How to secure excellent speakers

How To Secure Excellent Speakers: Part II

Happy Thursday, if you missed us last week we spoke about How to secure an excellent speaker. The goal of this series is to bring out the excellent event planner in you. Once, you’ve gathered all your research then start compiling an email for prospective speakers you listed.

Here are a few reminders:

1. Do not send your email in a mass group email. It is not professional and no one will take you seriously.

2. Make sure each email is personalized with the person’s name and company. If there is something notable about a specific company, mention it; they will know that you did your homework.

3. Get straight to the point. Don’t forget to mention the Who, What, When, Where, How. This will be a great place to mention your deliverables. Your deliverables must benefit the speaker as much as you want them to benefit you.

Here’s a sample email that we sent to our speakers for VisionCon specifically.

So, now you have drafted and sent your email off. What’s next? Join us next week as we discuss finalizing the contract and how to negotiate a good deal.

How To Secure Excellent Speakers: Part 1

excellent speakers

A speaker can make or break an event. Trust me, I've been to plenty of events where the speakers booked were really bad candidates. If the person you hire does not fit your event profile then maybe they're not a good fit to begin with. Therefore, before requesting a speaker, make sure you have the event logistics figured out.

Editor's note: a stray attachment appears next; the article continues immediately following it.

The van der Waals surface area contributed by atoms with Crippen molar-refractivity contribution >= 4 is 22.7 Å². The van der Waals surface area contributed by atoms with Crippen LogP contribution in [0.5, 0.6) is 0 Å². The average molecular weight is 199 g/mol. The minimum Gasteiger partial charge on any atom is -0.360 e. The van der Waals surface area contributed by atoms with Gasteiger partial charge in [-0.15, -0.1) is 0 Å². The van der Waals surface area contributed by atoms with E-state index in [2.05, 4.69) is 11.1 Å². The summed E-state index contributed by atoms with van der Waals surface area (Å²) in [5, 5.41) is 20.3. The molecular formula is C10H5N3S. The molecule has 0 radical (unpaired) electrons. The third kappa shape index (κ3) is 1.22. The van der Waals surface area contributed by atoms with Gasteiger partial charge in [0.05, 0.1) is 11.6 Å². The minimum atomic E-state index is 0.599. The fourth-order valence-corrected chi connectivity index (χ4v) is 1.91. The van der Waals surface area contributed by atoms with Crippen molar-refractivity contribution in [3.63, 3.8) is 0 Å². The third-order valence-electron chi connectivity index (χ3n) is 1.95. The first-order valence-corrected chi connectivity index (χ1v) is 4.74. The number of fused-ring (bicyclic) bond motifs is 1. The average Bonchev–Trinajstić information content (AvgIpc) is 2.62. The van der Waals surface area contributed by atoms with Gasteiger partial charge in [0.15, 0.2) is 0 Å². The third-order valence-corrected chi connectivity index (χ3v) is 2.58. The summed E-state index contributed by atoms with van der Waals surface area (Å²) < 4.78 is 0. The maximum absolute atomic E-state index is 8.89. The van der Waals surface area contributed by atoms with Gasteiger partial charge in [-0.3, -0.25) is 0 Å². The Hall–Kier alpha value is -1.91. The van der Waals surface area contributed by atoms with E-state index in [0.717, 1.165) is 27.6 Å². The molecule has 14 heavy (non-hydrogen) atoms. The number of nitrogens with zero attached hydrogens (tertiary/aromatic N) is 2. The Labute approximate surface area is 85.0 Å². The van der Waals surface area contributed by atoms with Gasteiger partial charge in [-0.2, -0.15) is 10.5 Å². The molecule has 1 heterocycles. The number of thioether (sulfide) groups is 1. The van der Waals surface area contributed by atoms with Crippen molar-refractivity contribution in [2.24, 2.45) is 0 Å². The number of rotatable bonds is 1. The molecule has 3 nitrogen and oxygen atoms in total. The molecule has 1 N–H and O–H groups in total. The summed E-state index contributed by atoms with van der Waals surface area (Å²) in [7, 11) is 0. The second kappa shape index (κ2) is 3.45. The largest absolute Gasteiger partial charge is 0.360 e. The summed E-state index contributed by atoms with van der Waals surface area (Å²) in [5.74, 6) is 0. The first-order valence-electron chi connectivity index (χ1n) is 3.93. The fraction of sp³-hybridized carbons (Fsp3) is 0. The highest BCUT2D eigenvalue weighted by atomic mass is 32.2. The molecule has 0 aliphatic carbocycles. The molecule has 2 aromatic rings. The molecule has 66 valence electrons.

See, as a team we spent several weeks prior to VisionCon creating the ideal event profile. We then took the information and researched speakers who fit our brand identity and mission. This included researching their followers, collaborations, and published work. 

Your event profile should consist of the following (sometimes more depending on the complexity of the event):

  • The number of guest you are expecting
  • Demographics of attendees
  • Budget for speaker (if any, be honest. You'll be surprised)
  • What your organization can offer the speaker. 
  • Event theme
  • Event logistics (Date, Time, Location)
  • Other guests involved with production, including notable media coverage if any.
  • A contract to issue speaker once terms have been negotiated. Both you and the speaker should agree on terms mentioned.

Preparing this information prior to your meeting is essential. Trust me, if you are dealing with a professional he/she will ask you these questions in advance. If you're unsure most likely the person will not move forward with your request. No one likes shadiness. 

Once your research is gathered, the next step is to secure a phone interview. This is the opportunity to get to know your speaker and determine whether or not the person is a good fit. But, first you have to start off with a compelling email. In the next blog post, we will share with you a sample template that we used to book our speakers for VisionCon.

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